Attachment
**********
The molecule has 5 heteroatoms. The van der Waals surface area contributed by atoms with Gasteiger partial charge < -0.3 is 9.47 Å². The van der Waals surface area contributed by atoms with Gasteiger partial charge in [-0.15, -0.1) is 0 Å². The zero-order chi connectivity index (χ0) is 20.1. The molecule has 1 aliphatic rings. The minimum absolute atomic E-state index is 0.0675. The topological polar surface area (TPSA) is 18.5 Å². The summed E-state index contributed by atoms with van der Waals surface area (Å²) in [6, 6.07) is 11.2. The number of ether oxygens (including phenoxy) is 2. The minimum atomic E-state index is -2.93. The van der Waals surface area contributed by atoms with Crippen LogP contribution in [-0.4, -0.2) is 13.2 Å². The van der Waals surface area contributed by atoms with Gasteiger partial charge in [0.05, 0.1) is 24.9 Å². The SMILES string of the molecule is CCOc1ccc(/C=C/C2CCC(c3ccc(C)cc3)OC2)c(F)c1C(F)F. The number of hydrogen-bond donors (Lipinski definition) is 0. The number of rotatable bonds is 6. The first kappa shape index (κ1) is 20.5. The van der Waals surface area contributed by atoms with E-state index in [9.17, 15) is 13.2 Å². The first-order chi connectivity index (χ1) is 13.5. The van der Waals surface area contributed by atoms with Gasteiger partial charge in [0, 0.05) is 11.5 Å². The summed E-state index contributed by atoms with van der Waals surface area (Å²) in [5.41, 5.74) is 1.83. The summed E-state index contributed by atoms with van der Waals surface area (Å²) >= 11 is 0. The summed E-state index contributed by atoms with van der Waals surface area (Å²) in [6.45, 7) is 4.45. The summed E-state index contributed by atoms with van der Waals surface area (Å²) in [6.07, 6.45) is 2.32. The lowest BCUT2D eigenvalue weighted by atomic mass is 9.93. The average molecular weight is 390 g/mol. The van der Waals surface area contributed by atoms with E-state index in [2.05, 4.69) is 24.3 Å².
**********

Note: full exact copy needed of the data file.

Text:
The molecule has 5 heteroatoms. The van der Waals surface area contributed by atoms with Gasteiger partial charge < -0.3 is 9.47 Å². The van der Waals surface area contributed by atoms with Gasteiger partial charge in [-0.15, -0.1) is 0 Å². The zero-order chi connectivity index (χ0) is 20.1. The molecule has 1 aliphatic rings. The minimum absolute atomic E-state index is 0.0675. The topological polar surface area (TPSA) is 18.5 Å². The summed E-state index contributed by atoms with van der Waals surface area (Å²) in [6, 6.07) is 11.2. The number of ether oxygens (including phenoxy) is 2. The minimum atomic E-state index is -2.93. The van der Waals surface area contributed by atoms with Crippen LogP contribution in [-0.4, -0.2) is 13.2 Å². The van der Waals surface area contributed by atoms with Gasteiger partial charge in [0.05, 0.1) is 24.9 Å². The SMILES string of the molecule is CCOc1ccc(/C=C/C2CCC(c3ccc(C)cc3)OC2)c(F)c1C(F)F. The number of hydrogen-bond donors (Lipinski definition) is 0. The number of rotatable bonds is 6. The first kappa shape index (κ1) is 20.5. The van der Waals surface area contributed by atoms with E-state index in [9.17, 15) is 13.2 Å². The first-order chi connectivity index (χ1) is 13.5. The van der Waals surface area contributed by atoms with Gasteiger partial charge in [0, 0.05) is 11.5 Å². The summed E-state index contributed by atoms with van der Waals surface area (Å²) in [5.41, 5.74) is 1.83. The summed E-state index contributed by atoms with van der Waals surface area (Å²) >= 11 is 0. The summed E-state index contributed by atoms with van der Waals surface area (Å²) in [6.45, 7) is 4.45. The summed E-state index contributed by atoms with van der Waals surface area (Å²) in [6.07, 6.45) is 2.32. The lowest BCUT2D eigenvalue weighted by atomic mass is 9.93. The average molecular weight is 390 g/mol. The van der Waals surface area contributed by atoms with E-state index in [2.05, 4.69) is 24.3 Å².